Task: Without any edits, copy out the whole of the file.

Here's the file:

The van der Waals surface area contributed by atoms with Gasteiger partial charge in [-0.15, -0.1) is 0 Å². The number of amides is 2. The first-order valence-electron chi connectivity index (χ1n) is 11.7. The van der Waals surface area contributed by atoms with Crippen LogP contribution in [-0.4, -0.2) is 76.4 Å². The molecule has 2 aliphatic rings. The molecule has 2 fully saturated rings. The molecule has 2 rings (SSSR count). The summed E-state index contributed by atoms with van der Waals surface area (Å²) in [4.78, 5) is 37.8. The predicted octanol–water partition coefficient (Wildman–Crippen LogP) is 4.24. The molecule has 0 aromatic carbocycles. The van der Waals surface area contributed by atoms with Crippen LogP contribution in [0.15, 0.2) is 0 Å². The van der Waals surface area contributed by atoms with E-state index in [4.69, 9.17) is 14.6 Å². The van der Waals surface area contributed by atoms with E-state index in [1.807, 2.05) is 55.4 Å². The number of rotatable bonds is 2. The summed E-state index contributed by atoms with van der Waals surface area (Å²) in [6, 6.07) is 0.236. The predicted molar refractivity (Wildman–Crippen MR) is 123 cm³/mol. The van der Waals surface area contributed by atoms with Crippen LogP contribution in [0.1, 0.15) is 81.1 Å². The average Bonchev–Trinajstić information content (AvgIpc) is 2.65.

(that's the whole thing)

The van der Waals surface area contributed by atoms with Gasteiger partial charge in [-0.15, -0.1) is 0 Å². The number of amides is 2. The first-order valence-electron chi connectivity index (χ1n) is 11.7. The van der Waals surface area contributed by atoms with Crippen LogP contribution in [-0.4, -0.2) is 76.4 Å². The molecule has 2 aliphatic rings. The molecule has 2 fully saturated rings. The molecule has 2 rings (SSSR count). The summed E-state index contributed by atoms with van der Waals surface area (Å²) in [4.78, 5) is 37.8. The predicted octanol–water partition coefficient (Wildman–Crippen LogP) is 4.24. The molecule has 0 aromatic carbocycles. The van der Waals surface area contributed by atoms with Crippen LogP contribution in [0.15, 0.2) is 0 Å². The van der Waals surface area contributed by atoms with E-state index in [4.69, 9.17) is 14.6 Å². The van der Waals surface area contributed by atoms with E-state index in [1.807, 2.05) is 55.4 Å². The number of rotatable bonds is 2. The summed E-state index contributed by atoms with van der Waals surface area (Å²) in [6, 6.07) is 0.236. The predicted molar refractivity (Wildman–Crippen MR) is 123 cm³/mol. The van der Waals surface area contributed by atoms with Crippen LogP contribution in [0.1, 0.15) is 81.1 Å². The average Bonchev–Trinajstić information content (AvgIpc) is 2.65.